Skip to content

The Bear’s Den

The Bear’s Den is just north of the Quabbin Reservoir, in the town of New Salem.  It’s not technically part of the watershed, but in fact, the Swift River, the middle branch of which flows through the glacial rock formation there, is on it’s way to the Quabbin.  Here’s a panoramic overview.  (Click on the images for a better view.)

If you’d like to see the detailed panorama, it’s posted on Gigapan.

It’s a wonderful place, luckily preserved by the Trustee’s of the Reservations in Massachusetts, a not for profit land conservation organization.  Those of you who have been to the Bear’s Den previously will note that on the left is a big tree truck.  If you look carefully you can see that the tree was growing on the side of the hill.  That tree, or what’s left of it, took out one of the great spots for planting a tripod.  As the Trustees of the Reservations typically leave these kinds of properties wild, that tree is going to be with us for some time I fear.  But it adds to the sense of intimacy of the place.  You’re standing right at the level of the falls.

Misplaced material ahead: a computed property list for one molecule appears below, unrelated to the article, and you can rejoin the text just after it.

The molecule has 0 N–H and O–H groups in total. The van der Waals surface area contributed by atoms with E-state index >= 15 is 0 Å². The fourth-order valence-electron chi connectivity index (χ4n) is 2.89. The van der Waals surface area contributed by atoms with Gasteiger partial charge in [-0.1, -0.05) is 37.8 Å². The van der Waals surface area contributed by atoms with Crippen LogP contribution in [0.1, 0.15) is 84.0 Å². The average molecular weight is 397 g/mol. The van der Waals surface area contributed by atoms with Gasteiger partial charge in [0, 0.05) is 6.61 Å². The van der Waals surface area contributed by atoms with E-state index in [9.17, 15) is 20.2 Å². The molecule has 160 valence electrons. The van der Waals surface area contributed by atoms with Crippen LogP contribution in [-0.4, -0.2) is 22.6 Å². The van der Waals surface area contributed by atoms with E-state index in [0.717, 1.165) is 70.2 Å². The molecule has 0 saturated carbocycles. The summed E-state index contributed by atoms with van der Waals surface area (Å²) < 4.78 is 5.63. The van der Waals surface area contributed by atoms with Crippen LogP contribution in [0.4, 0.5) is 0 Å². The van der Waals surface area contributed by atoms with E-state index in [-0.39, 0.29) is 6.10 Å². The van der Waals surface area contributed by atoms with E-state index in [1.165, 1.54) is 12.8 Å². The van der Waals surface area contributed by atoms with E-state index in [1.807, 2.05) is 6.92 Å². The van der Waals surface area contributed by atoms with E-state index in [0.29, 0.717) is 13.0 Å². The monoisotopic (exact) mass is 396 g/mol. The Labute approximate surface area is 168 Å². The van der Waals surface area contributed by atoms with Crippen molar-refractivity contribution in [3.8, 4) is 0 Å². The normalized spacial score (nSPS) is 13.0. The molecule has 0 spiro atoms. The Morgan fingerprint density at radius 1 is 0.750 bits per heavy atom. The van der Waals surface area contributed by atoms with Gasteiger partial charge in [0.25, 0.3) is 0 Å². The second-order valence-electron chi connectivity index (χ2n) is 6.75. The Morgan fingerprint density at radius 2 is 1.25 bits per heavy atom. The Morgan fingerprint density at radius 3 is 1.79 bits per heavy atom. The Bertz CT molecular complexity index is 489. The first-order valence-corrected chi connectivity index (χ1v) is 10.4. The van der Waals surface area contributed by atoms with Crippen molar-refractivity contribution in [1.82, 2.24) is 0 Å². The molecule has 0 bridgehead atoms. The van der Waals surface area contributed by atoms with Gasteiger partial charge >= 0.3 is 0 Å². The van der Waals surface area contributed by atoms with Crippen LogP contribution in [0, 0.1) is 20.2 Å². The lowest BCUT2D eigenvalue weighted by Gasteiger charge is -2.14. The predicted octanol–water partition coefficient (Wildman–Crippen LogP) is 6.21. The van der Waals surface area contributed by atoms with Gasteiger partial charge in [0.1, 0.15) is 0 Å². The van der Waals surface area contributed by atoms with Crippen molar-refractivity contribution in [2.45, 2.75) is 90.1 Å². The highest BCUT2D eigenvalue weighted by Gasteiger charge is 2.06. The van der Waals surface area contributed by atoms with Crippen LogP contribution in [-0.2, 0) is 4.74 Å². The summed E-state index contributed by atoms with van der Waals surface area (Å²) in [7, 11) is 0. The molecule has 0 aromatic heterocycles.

The River then flows on south, through a beautiful set of small rapids.

The flow of the waters meant that this was a working river.  Just a few feet from the the flow are the remains of an old mill from quite some time in the past.

It’s difficult not to try and reflect on what it must have been like, to work so close to such a beautiful yet small, intimate river.


The only sounds would have been the sound of the mill and the sound of nature I suppose, for the most part, the sound of the flowing water.

But of course, the winters would have been, and still are brutal. Everything looks better, to paraphrase Paul Simon, in photography season.

One Comment Post a comment
  1. Sandra #

    Love the splash of yellow light in the panorama. Thanks!

    October 12, 2010

Leave a Reply

Fill in your details below or click an icon to log in: Logo

You are commenting using your account. Log Out /  Change )

Google photo

You are commenting using your Google account. Log Out /  Change )

Twitter picture

You are commenting using your Twitter account. Log Out /  Change )

Facebook photo

You are commenting using your Facebook account. Log Out /  Change )

Connecting to %s